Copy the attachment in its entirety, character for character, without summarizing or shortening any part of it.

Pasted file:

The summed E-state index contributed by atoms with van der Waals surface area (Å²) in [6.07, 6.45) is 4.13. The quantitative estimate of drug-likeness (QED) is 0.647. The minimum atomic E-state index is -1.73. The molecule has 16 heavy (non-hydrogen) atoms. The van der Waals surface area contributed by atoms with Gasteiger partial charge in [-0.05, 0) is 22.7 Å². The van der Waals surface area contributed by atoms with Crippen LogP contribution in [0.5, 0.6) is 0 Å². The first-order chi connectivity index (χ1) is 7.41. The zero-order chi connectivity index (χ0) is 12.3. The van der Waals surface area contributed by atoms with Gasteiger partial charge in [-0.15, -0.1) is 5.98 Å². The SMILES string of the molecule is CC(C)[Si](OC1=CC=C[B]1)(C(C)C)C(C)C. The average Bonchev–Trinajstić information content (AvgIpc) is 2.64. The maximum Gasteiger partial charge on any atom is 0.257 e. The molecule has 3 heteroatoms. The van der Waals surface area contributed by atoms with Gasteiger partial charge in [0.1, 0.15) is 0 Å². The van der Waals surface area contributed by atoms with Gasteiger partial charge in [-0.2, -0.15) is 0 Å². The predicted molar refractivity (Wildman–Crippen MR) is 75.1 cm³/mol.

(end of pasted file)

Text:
The summed E-state index contributed by atoms with van der Waals surface area (Å²) in [6.07, 6.45) is 4.13. The quantitative estimate of drug-likeness (QED) is 0.647. The minimum atomic E-state index is -1.73. The molecule has 16 heavy (non-hydrogen) atoms. The van der Waals surface area contributed by atoms with Gasteiger partial charge in [-0.05, 0) is 22.7 Å². The van der Waals surface area contributed by atoms with Crippen LogP contribution in [0.5, 0.6) is 0 Å². The first-order chi connectivity index (χ1) is 7.41. The zero-order chi connectivity index (χ0) is 12.3. The van der Waals surface area contributed by atoms with Gasteiger partial charge in [-0.15, -0.1) is 5.98 Å². The SMILES string of the molecule is CC(C)[Si](OC1=CC=C[B]1)(C(C)C)C(C)C. The average Bonchev–Trinajstić information content (AvgIpc) is 2.64. The maximum Gasteiger partial charge on any atom is 0.257 e. The molecule has 3 heteroatoms. The van der Waals surface area contributed by atoms with Gasteiger partial charge in [0.1, 0.15) is 0 Å². The van der Waals surface area contributed by atoms with Gasteiger partial charge in [-0.2, -0.15) is 0 Å². The predicted molar refractivity (Wildman–Crippen MR) is 75.1 cm³/mol.